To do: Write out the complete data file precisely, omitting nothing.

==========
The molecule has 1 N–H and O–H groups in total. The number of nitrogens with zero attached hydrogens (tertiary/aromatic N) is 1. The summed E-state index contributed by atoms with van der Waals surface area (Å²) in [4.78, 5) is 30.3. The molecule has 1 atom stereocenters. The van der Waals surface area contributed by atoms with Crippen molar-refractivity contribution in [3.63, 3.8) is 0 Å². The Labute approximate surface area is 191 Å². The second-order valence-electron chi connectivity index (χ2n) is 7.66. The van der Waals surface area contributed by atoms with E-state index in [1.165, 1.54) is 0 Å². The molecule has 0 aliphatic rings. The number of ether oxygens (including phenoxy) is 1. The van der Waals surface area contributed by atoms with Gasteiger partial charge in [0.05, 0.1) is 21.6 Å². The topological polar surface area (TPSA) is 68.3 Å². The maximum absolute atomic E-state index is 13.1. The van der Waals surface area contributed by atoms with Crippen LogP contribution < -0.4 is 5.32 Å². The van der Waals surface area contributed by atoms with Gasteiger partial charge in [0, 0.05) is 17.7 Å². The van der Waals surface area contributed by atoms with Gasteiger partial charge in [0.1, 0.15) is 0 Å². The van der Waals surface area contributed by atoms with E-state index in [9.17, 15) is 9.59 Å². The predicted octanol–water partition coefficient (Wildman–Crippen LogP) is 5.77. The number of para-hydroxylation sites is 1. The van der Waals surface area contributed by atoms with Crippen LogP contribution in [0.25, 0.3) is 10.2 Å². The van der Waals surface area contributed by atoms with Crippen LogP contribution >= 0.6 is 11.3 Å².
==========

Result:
The molecule has 1 N–H and O–H groups in total. The number of nitrogens with zero attached hydrogens (tertiary/aromatic N) is 1. The summed E-state index contributed by atoms with van der Waals surface area (Å²) in [4.78, 5) is 30.3. The molecule has 1 atom stereocenters. The van der Waals surface area contributed by atoms with Crippen molar-refractivity contribution in [3.63, 3.8) is 0 Å². The Labute approximate surface area is 191 Å². The second-order valence-electron chi connectivity index (χ2n) is 7.66. The van der Waals surface area contributed by atoms with E-state index in [1.165, 1.54) is 0 Å². The molecule has 0 aliphatic rings. The number of ether oxygens (including phenoxy) is 1. The van der Waals surface area contributed by atoms with Gasteiger partial charge in [0.05, 0.1) is 21.6 Å². The topological polar surface area (TPSA) is 68.3 Å². The maximum absolute atomic E-state index is 13.1. The van der Waals surface area contributed by atoms with Crippen LogP contribution < -0.4 is 5.32 Å². The van der Waals surface area contributed by atoms with Gasteiger partial charge in [0, 0.05) is 17.7 Å². The van der Waals surface area contributed by atoms with Gasteiger partial charge in [0.1, 0.15) is 0 Å². The van der Waals surface area contributed by atoms with E-state index in [9.17, 15) is 9.59 Å². The predicted octanol–water partition coefficient (Wildman–Crippen LogP) is 5.77. The number of para-hydroxylation sites is 1. The van der Waals surface area contributed by atoms with Crippen LogP contribution in [0.25, 0.3) is 10.2 Å². The van der Waals surface area contributed by atoms with Crippen LogP contribution >= 0.6 is 11.3 Å².